Moholy-Nagy played a key role at the Bauhaus in Weimar and Dessau as a painter, graphic artist, teacher, and impassioned advocate of avant-garde photography. He made this image without a camera by placing ordinary objects, including his hand and a paintbrush, on a sheet of photosensitized paper and exposing it to light. While this simple process was practiced by photography's founders in the nineteenth century and was later popularized as a child's amusement, avant-garde artists in the twentieth century revived the photogram technique as a means for exploring the optical and expressive properties of light. With this shadow-image of a hand and paintbrush, Moholy-Nagy ambitiously suggests that photography may incorporate, and even transcend, painting as the most vital medium of artistic expression in the modern age.
Inscription: Inscribed in ink on print, verso UL: "Moholy-nagy // Kameralose // fotografie (1926)"; inscribed in pencil on print, verso UC: "TOP"; inscribed in pencil on print, verso UC: "2 1/2 [line with arrows to left and right edges] // OVER ALL"; inscribed on circular paper label affixed to print, verso C: "38 3/4"; stamped in ink on print, verso LL [sideways]: "Popular // Photography // 608 S. DEARBORN ST. // CHICAGO"; stamped in ink on print, verso LL [sideways]: "ROTO PAGE 31 [number in pencil]" inscribed in pencil on print, verso LL [sideways]: "E [encircled]", "2A [encircled]"; inscribed in pencil on print, verso UL: "3 [encircled with arrow entering the circle]";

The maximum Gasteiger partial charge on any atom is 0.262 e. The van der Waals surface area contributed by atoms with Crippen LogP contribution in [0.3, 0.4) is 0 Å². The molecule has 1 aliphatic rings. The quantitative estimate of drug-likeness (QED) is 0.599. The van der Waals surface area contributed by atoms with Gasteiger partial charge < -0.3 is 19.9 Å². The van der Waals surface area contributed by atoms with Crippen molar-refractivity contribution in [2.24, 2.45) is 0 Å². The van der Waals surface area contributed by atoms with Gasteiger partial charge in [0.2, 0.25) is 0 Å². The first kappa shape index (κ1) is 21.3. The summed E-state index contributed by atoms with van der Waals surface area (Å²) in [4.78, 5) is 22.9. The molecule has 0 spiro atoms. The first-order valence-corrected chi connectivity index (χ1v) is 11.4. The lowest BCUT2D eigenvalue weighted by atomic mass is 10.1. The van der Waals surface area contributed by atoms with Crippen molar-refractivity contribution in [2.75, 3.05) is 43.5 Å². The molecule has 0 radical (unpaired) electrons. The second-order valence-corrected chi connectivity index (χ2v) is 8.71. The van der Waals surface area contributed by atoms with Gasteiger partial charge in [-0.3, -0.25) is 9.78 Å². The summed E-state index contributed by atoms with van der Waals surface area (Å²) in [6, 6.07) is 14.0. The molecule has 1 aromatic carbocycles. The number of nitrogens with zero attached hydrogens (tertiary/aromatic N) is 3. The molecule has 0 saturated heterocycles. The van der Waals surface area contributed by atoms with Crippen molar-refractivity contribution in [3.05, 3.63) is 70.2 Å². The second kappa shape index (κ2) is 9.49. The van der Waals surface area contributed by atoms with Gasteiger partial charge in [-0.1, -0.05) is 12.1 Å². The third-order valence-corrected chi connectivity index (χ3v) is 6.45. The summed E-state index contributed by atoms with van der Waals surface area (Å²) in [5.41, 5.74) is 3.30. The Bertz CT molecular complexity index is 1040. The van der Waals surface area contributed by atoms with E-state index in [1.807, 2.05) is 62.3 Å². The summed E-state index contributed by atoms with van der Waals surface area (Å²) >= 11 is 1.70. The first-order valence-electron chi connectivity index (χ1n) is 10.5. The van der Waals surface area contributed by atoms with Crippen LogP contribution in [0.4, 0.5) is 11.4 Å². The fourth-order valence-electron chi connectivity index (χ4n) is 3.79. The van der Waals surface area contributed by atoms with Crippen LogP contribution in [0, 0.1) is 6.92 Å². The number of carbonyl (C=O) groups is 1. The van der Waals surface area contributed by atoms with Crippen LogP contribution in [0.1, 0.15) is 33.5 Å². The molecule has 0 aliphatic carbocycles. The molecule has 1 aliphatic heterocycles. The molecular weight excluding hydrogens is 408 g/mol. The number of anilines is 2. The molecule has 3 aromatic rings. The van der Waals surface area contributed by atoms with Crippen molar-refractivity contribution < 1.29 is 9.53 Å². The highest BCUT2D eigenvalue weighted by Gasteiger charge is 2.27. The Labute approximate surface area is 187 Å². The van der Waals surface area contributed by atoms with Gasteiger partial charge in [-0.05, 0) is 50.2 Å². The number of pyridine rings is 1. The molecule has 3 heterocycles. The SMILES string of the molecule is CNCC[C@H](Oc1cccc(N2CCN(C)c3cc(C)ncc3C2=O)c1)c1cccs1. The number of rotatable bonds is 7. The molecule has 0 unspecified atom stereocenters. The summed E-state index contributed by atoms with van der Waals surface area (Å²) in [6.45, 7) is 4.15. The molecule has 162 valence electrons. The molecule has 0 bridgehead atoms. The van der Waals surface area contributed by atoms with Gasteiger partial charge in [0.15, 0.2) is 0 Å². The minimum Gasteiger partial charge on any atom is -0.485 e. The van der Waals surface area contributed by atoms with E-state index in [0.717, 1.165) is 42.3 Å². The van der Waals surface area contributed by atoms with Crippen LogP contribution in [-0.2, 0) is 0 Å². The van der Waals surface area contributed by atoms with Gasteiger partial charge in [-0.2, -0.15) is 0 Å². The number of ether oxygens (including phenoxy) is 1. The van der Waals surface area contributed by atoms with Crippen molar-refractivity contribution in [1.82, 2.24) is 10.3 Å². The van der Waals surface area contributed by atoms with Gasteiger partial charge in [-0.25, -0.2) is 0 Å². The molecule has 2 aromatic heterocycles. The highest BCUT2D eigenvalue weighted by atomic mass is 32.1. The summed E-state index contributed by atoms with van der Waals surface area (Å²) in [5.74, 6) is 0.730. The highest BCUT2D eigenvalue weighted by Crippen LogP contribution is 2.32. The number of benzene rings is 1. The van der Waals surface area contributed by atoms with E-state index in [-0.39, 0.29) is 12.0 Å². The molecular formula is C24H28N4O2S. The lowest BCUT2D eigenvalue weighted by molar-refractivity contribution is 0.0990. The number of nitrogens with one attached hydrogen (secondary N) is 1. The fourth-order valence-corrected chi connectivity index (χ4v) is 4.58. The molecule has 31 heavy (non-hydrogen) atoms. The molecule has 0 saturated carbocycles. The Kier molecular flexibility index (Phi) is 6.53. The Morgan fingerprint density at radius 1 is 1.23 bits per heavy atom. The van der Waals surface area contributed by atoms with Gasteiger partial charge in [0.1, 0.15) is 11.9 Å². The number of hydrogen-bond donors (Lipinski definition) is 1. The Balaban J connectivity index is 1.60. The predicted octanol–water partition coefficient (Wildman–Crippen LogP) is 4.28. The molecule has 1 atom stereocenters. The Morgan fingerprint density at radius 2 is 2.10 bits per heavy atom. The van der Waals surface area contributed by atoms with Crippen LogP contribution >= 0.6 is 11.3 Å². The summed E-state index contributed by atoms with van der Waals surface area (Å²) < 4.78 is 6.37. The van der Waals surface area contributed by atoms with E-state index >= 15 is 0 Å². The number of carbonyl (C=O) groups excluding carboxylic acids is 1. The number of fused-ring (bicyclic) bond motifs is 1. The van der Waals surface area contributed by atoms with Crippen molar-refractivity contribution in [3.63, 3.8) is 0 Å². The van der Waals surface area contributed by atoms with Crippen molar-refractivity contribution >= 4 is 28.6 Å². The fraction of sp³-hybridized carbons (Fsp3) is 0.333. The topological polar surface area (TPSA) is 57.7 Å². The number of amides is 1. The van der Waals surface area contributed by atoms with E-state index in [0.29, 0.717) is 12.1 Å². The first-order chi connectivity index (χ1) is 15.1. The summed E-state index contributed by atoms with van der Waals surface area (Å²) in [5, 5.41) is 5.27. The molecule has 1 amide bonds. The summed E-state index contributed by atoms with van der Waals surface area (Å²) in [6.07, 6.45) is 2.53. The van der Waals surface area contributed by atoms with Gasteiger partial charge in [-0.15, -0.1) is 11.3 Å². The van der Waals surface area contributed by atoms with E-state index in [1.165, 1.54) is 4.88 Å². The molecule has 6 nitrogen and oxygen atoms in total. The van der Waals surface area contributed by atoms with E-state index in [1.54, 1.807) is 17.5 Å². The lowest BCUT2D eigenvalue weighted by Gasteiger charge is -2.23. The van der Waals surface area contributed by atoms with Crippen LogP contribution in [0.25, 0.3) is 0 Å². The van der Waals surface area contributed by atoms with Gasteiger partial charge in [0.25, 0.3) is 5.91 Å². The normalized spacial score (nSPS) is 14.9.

William Larson, Philadelphia, by 1975; [Robert Miller Gallery, New York]; John C. Waddell, New York (April 13, 1984)